Describe your book in one sentence.
The saga of a young widow devoted to the health and happiness of her polio-disabled boy, who finds life comes full circle.
What made you want to share your story and write this book?
The story of a simple, inspiring family is timeless and universal.
Did your research for this book lead you into any other interesting discoveries?
Yes, I learned more of polio and cancer and radium sickness.
What steps did you take to prepare for writing this book?
Research on the times and events surrounding WWII
What resources or tools did you find useful in writing this book?
I would have been lost without Google.
How long did it take you, beginning of research to final product, to complete this book?
I thought the book was done three years ago, but as it never left my mind, it was still being created.
What do you want people to take away from reading this book?
The endurance of kids who had polio as well as the remarkable strength of the world’s young mothers helping their kids, because this was not a job they signed up for.
How did you become involved with the subject or theme of your book?
It is memoir-based since I had polio at the age of 2, and my mother was widowed soon after, so the burden fell on her.
Why did you choose to write in your particular field or genre?
I was always a fact-based journalist so the freedom of fiction freed me, and I think women-oriented books sell best.
What do you think most characterizes your writing?
Narration and intimacy.
What was the hardest part of writing this book?
Thinking as a woman, thinking as a little boy, thinking as anyone besides myself.
What did you enjoy most about writing this book?
I loved each character for all their strengths and weakness and foibles.
For those interested in exploring the subject or theme of your book, where should they start?
Perhaps seeing movies such as “The Sessions,” or any documentary on FDR to see what a catastrophe and fear polio was.
What projects are you working on at the present?
Adapting this to the screen.
What do your plans for future projects include?
I would like to write a thriller called “The Kellers,” a family ripped off by Wall Street and who go hunting the predators as they become predators, inspiring other predators across the US to take revenge.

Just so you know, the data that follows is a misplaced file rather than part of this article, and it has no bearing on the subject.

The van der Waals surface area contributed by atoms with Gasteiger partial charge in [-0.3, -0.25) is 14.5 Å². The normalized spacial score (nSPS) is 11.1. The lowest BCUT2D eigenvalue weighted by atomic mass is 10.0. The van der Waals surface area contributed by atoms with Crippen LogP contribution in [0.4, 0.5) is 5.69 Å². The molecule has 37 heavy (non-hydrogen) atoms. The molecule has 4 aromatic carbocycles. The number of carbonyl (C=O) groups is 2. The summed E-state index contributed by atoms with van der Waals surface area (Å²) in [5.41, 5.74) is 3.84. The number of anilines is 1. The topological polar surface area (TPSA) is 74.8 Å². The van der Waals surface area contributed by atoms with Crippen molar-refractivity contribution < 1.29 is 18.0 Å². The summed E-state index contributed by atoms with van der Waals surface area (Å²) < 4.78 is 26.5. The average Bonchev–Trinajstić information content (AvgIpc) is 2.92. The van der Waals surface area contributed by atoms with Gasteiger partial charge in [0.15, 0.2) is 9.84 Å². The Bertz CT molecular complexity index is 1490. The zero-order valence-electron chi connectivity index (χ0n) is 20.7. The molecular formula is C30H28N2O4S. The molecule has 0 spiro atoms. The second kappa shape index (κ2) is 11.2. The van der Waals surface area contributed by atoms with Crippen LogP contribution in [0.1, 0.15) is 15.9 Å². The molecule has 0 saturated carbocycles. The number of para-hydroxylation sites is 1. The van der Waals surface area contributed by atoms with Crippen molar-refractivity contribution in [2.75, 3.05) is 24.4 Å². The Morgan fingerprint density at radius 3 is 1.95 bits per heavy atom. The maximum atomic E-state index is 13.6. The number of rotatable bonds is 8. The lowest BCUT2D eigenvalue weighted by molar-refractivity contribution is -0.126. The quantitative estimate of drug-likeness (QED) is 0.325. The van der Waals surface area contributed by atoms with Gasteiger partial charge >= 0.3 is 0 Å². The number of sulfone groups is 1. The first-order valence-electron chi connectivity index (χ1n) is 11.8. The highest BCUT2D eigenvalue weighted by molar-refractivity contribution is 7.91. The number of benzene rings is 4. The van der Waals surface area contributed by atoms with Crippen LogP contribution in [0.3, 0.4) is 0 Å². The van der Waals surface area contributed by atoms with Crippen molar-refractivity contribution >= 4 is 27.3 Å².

What question do you wish that someone would ask about your book, but nobody has? Write it out here, then answer it.
- Why is the hero named Gray?
- Aside from being a family name, “polio” is the Latin word for Gray. And the character is never in black and white..he is neither abled nor disabled, happy nor sad, extroverted nor introverted.
What advice would you give to writers just starting out?
If writing for the market: Be Unique. For Yourself, go with the flow.
What is the most useful writing advice you ever received?
Write what you know.
FROM THE INTERNATIONALLY PUBLISHED MEMOIR:
Too ambitious for her small Illinois town, Iris is determined to see the world with Washington, DC as the first stop. Her plans are curtailed when she marries a handsome young soldier and though apart for long stretches by WWII, they have two boys. Tragically widowed and back home, her younger, Gray, in braces from polio, Iris prepares herself for the challenges ahead.
Through their exhausting nightly exercises, Iris teaches Gray of the power of faith, and of words. She tantalizes him of the world outside waiting, the world she was unable to see.
After graduation in journalism, Gray accepts a reporting job in Sydney, Australia.
Both their adventures begin, and life eventually comes full circle for Iris.
My writing background began in Sydney, Australia when I worked as a reporter for Rupert Murdoch’s Daily Mirror group. Since then, my pieces have appeared worldwide, including The Desert Sun, Palm Springs Life magazine, the Los Angeles Times, the International Herald Tribune, and many others. I also founded and published San Francisco Gentry magazine,